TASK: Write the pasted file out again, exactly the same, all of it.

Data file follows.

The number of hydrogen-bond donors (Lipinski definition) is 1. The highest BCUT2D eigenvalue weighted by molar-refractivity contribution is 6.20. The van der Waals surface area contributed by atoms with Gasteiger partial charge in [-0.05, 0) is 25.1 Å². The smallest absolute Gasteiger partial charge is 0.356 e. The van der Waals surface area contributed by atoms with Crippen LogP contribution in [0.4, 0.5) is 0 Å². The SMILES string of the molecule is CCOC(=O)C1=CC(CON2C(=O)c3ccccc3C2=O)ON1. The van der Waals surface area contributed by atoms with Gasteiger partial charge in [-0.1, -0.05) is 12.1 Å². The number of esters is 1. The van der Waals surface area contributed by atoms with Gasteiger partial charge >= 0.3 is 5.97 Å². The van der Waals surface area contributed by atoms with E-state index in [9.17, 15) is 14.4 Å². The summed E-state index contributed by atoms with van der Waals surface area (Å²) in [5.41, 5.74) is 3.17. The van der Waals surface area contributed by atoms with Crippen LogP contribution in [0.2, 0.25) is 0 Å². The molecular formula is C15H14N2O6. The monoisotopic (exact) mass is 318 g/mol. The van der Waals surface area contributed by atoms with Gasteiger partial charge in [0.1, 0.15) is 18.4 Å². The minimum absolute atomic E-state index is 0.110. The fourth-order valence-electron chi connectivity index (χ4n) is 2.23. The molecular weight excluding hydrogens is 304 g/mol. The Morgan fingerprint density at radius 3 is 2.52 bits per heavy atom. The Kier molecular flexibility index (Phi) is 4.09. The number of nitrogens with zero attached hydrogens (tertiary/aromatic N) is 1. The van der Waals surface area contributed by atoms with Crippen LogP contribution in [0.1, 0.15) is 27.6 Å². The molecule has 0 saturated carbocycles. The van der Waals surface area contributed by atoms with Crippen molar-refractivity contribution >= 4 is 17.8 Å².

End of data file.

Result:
The number of hydrogen-bond donors (Lipinski definition) is 1. The highest BCUT2D eigenvalue weighted by molar-refractivity contribution is 6.20. The van der Waals surface area contributed by atoms with Gasteiger partial charge in [-0.05, 0) is 25.1 Å². The smallest absolute Gasteiger partial charge is 0.356 e. The van der Waals surface area contributed by atoms with Crippen LogP contribution in [0.4, 0.5) is 0 Å². The SMILES string of the molecule is CCOC(=O)C1=CC(CON2C(=O)c3ccccc3C2=O)ON1. The van der Waals surface area contributed by atoms with Gasteiger partial charge in [-0.1, -0.05) is 12.1 Å². The number of esters is 1. The van der Waals surface area contributed by atoms with Gasteiger partial charge >= 0.3 is 5.97 Å². The van der Waals surface area contributed by atoms with E-state index in [9.17, 15) is 14.4 Å². The summed E-state index contributed by atoms with van der Waals surface area (Å²) in [5.41, 5.74) is 3.17. The van der Waals surface area contributed by atoms with Crippen LogP contribution in [0.2, 0.25) is 0 Å². The molecular formula is C15H14N2O6. The monoisotopic (exact) mass is 318 g/mol. The van der Waals surface area contributed by atoms with Gasteiger partial charge in [0.1, 0.15) is 18.4 Å². The minimum absolute atomic E-state index is 0.110. The fourth-order valence-electron chi connectivity index (χ4n) is 2.23. The molecular weight excluding hydrogens is 304 g/mol. The Morgan fingerprint density at radius 3 is 2.52 bits per heavy atom. The Kier molecular flexibility index (Phi) is 4.09. The number of nitrogens with zero attached hydrogens (tertiary/aromatic N) is 1. The van der Waals surface area contributed by atoms with Crippen LogP contribution in [0.1, 0.15) is 27.6 Å². The molecule has 0 saturated carbocycles. The van der Waals surface area contributed by atoms with Crippen molar-refractivity contribution >= 4 is 17.8 Å².